Grain and oilseed prices rallied dramatically Wednesday after the Agriculture Department released its much anticipated annual crop production summary; and its latest estimates on U.S. and global supply and demand.
To almost no one's surprise, USDA reduced its "guesstimate" on 2010 U.S. corn and soybean production. But the degree of the adjustment caught some of the trade off guard.
Combine decreased production with already tight supplies and you have a classic recipe for higher prices.
As expected, the Agriculture Department reported this week that U.S. farmers produced considerably less grain in 2010 than it had originally predicted.
According to USDA, 2010 corn production will amount to 12.45 billion bushels. That's down 1.5 bushels per acre and half-a-billion fewer bushels than the record crop produced in 2009.
U.S. Soybean production also was curtailed. The government now pegs 2010 production at 3.33 billion bushels on an average yield of 43.5 bushels per acre. Both the total harvest and yield estimates trail last year's record soybean production numbers slightly.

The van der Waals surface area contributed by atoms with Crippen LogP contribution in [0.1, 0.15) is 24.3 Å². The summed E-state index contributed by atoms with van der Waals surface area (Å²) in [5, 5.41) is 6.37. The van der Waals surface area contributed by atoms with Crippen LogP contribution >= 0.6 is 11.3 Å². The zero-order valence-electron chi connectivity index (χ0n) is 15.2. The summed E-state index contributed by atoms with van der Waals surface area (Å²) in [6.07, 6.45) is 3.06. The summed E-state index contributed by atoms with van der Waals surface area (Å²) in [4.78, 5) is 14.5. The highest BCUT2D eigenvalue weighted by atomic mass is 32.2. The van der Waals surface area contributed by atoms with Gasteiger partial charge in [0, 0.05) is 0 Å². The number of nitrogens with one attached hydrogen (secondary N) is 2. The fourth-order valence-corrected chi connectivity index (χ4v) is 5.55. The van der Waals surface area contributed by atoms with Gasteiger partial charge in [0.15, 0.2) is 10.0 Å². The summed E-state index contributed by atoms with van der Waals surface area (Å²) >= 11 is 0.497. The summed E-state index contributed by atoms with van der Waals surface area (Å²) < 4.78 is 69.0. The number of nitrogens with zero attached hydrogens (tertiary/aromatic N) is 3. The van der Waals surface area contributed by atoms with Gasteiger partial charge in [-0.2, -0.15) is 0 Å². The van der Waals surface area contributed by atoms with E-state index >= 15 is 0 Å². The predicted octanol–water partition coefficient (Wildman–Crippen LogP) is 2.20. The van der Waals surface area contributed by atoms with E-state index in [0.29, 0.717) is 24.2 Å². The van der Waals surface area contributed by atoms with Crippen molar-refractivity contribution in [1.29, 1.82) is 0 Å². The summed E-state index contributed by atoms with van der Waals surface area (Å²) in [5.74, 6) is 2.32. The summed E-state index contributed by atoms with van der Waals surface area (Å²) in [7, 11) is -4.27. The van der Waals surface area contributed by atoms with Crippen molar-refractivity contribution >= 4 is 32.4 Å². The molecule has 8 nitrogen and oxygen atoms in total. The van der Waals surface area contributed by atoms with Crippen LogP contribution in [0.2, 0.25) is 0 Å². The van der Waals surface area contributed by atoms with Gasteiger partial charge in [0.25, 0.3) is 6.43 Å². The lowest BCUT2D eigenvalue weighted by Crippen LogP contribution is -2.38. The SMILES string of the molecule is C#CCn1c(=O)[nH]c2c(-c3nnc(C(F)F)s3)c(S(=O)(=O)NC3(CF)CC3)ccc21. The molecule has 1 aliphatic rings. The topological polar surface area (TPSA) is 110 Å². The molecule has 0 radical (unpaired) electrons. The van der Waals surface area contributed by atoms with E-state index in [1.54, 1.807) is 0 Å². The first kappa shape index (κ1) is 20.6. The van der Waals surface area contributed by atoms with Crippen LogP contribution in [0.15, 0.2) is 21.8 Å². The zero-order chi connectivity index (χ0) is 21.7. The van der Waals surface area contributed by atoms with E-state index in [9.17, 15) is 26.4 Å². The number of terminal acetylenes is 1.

Turning to its monthly supply and demand estimates, USDA reduced domestic corn ending stocks to 745 million bushels, reflecting a 1.5 bushel per acre reduction in yield, and a 100-million bushel INCREASE in the amount of corn used to produce ethanol.
Analyzed as a percentage of demand, the numbers add up to a razor-thin stocks-to-use ratio of 5.5 percent. That's the tightest corn stocks-to-use ratio in 14 growing seasons, and it leaves little cushion for increased demand or production shortfalls.
U.S. soybean ending supplies also were forecast to be tight at 140 million bushels...down 15 percent from December estimates. An accompanying U.S. soybean stocks-to-use ratio of 4 percent is small historically, leaving little room for crop adversity in South America.
And U.S. wheat carryout is estimated at 818 million bushels... down more than 16 percent from last year's final stockpile. The domestic wheat stocks-to-use ratio of 33 percent is high compared to that of corn and soybeans. But GLOBAL supplies remain tight and are expected to support wheat futures prices.
The reports sent the bears back into hibernation Wednesday as wheat, corn and soybean futures contracts all traded sharply higher on the news.